Sanusi, Okonjo-Iweala differ on FDI inflow

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Central Bank of Nigeria (CBN) Governor, Mallam Sanusi Lamido Sanusi, lamented the dwindling Foreign Direct Investment (FDI) inflows in the country and depletion of foreign buffers, Co-ordinating Minister for the Economy and Minister of Finance, Dr. Ngozi Okonjo-Iweala, has said that Nigeria attracted over $7 billion in FDI last year, which earned her the number one destination for investments in Africa.

According to Sanusi, not only does Nigeria experience depleting FDIs, its foreign reserves and excess crude account are seriously dwindling.

The apex bank governor who spoke to newsmen at the end of the 93rd Monetary Policy Committee (MPC) meeting in Abuja on Tuesday also attributed the decrease in the reserves level largely to a slow down in portfolio and FDI flows in the fourth quarter of 2013 resulting in increased funding of the foreign exchange market by the CBN to stabilise the currency.

The CBN, he said, expressed concern over the continued depletion of the Excess Crude Account (ECA), which balance stood at less than $2.5 billion on January 17, 2014 compared with about $11.5 billion in December 2012.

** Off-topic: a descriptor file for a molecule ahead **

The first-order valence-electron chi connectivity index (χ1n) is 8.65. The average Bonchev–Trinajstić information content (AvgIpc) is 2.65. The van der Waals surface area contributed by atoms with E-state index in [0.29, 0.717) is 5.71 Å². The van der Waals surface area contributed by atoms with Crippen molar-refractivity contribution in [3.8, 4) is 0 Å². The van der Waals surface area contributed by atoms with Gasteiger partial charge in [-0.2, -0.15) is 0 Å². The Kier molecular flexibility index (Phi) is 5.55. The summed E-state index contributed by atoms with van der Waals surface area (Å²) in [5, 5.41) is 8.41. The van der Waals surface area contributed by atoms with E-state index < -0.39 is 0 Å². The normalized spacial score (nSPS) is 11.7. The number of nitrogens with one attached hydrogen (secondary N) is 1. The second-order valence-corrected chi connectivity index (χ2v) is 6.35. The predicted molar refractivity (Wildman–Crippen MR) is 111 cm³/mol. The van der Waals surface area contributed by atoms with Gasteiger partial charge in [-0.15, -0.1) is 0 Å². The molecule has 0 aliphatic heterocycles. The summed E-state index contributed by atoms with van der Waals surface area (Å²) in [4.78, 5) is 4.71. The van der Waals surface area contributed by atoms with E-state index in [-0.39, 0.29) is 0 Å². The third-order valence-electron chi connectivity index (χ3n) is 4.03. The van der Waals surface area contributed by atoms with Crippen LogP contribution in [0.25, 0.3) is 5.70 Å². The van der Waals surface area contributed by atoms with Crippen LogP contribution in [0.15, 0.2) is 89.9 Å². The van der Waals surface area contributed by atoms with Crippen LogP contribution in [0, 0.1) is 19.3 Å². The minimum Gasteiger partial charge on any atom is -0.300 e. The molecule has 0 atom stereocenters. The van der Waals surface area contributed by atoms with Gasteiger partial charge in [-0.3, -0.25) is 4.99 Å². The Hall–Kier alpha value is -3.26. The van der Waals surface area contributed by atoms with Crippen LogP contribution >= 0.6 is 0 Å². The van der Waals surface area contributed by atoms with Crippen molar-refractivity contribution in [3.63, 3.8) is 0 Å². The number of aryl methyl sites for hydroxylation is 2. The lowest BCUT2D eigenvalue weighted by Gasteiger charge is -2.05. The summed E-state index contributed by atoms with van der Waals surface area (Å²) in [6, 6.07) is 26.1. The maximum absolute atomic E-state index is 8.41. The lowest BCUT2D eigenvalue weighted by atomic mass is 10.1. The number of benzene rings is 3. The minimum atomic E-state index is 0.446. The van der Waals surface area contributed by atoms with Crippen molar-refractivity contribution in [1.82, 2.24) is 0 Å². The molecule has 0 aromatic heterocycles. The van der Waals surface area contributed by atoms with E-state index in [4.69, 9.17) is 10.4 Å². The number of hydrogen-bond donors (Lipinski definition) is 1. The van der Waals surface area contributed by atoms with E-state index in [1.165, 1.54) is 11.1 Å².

“This absence of fiscal buffers increased our resilience on portfolio flows thus, constituting the principal risk to exchange stability, especially with uncertainties around capital flows and oil price,” he said.

But while speaking at the 2014 Budget Breakdown in Abuja on Monday, Okonjo-Iweala also countered Sanusi’s assertion when she said that since the launch of the National Industrial Revolution Plan (NIRP), which spelt out a strategic plan for Nigeria’s industrialisation, Nigeria has attracted over $7 billion in FDI and was named the number one destination for investments in Africa by United Nations Conference on Trade Development (UNCTAD).

According to her, some of the important investments include $250 million investments by Procter and Gamble in Ogun State; $40 million in agricultural projects by Dominion Farms in Taraba State; $1.2 billion in fertilizer and petrochemicals by Indorama; a $200 million steel plant by Kam Industries in Ilorin and another $9 billion investment in petrochemicals and refinery complex by the Dangote Group.

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